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Thursday, April 24, 2014

Jet lag? There's an app for that

If you’ve flown large distances, chances are you’ve experienced jet lag. This condition occurs when a person’s internal clock does not align with the environment. Until the traveler readjusts his circadian rhythm, he may not be hungry when it’s time to eat or sleepy when it’s time to sleep. But it’s not just travelers who are affected by jet lag. Shift workers too must adjust to being productive at times when their bodies think it’s time to sleep.

Needless to say, it can be quite disruptive to live this way for long. For most people, readjusting, or ‘entrainment’ takes about one day per hour shifted. The recovery process can be sped up by exposure to bright light, but only if that exposure occurs at the right times. So, how does one know what those times are? Wouldn’t it be great if there were an app for that?

Enter Kirill Serkh of Yale University and Daniel Forger from the University of Michigan. They created a mathematical model for optimally scheduling anti-jet lag light periods. Then Olivia Walch made it an app:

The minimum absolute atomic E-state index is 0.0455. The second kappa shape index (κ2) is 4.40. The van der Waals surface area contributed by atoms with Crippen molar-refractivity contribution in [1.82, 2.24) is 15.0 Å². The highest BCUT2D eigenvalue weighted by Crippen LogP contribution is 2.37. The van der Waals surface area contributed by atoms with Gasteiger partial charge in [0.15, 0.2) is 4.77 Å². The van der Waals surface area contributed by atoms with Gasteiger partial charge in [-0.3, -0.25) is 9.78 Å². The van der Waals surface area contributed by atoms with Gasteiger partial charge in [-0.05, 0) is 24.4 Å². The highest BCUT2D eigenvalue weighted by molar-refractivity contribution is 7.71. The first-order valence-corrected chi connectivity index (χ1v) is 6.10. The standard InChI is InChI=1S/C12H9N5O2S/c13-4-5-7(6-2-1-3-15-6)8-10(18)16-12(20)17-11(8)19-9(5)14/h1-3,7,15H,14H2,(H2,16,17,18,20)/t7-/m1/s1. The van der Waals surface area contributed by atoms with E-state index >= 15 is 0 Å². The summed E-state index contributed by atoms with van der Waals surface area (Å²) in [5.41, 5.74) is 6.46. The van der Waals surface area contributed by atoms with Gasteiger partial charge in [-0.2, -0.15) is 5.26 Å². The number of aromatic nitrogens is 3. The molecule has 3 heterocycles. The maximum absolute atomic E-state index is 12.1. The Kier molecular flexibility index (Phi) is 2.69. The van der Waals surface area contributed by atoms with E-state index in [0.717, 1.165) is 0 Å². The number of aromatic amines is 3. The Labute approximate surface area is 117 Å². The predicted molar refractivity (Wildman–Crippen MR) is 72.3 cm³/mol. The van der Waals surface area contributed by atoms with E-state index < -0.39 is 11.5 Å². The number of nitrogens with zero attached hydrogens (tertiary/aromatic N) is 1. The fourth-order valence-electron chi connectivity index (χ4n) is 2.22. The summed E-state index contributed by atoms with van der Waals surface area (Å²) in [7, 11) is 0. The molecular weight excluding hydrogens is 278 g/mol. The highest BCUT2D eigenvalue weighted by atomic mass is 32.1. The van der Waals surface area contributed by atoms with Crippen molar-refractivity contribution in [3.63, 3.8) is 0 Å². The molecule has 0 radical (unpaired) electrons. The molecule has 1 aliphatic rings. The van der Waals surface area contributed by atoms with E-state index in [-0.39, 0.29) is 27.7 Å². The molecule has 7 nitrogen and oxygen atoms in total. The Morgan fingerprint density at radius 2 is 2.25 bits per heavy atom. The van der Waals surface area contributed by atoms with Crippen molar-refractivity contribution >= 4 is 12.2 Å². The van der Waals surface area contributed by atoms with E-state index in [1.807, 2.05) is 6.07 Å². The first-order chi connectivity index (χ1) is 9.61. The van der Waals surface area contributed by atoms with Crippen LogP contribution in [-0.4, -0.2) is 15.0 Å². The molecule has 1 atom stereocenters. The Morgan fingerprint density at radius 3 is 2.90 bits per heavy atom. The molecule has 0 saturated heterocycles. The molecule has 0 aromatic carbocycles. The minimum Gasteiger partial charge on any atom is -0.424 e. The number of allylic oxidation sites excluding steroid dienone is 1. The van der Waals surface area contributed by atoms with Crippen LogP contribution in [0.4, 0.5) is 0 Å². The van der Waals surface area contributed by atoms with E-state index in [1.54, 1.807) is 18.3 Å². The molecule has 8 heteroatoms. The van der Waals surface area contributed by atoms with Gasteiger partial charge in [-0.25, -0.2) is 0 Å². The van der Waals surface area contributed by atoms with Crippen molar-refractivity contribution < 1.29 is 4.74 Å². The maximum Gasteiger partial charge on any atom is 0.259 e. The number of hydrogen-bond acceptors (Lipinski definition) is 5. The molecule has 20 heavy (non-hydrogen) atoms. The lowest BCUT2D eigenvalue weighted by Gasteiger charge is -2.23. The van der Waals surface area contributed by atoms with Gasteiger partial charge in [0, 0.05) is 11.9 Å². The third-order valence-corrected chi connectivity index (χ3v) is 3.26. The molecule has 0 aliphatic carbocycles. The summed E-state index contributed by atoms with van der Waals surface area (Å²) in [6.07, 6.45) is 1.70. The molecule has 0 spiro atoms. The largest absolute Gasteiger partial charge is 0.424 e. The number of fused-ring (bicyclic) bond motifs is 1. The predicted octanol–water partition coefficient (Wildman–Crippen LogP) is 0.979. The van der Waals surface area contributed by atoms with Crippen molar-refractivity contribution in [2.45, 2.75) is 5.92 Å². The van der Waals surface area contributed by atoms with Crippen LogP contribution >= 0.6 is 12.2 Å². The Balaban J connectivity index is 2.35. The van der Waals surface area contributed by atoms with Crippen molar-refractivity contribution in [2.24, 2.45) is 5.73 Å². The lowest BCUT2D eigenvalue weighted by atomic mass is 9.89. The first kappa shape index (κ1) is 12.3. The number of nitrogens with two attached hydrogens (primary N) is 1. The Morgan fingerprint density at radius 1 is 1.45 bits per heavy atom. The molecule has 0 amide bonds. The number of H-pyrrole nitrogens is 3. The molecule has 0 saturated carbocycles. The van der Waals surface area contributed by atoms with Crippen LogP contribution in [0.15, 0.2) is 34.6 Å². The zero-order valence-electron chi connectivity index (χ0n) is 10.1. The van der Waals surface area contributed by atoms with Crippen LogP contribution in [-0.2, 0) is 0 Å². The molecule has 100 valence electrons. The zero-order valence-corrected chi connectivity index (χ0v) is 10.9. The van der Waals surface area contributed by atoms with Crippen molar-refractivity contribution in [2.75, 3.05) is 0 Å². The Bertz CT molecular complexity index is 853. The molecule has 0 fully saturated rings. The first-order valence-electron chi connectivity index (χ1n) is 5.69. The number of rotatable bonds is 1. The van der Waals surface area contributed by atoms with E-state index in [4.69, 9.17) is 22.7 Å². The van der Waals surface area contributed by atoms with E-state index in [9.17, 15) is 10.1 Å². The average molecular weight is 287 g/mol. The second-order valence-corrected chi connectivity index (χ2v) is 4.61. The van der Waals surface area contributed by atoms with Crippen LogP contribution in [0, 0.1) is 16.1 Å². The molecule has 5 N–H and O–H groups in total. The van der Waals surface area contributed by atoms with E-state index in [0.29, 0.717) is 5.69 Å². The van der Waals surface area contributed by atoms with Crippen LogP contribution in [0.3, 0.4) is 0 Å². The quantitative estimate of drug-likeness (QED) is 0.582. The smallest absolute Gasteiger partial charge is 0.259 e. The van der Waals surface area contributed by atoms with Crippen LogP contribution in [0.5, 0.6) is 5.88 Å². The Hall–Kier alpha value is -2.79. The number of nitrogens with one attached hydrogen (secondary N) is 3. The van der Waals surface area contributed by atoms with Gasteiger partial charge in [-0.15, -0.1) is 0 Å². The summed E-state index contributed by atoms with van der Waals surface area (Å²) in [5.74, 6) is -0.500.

To follow the apps recommendations, a person should experience one block of light and one block of darkness per day (and they should be very bright and very dim respectively) starting and ending at specified hours. For example, the app might tell the person to turn on the lights at 5:00 am and turn them off 7:20 pm. If you follow the recommendations, you should be able to knock a couple of days off your recovery time.

Serkh, K., & Forger, D. (2014). Optimal Schedules of Light Exposure for Rapidly Correcting Circadian Misalignment PLoS Computational Biology, 10 (4) DOI: 10.1371/journal.pcbi.1003523.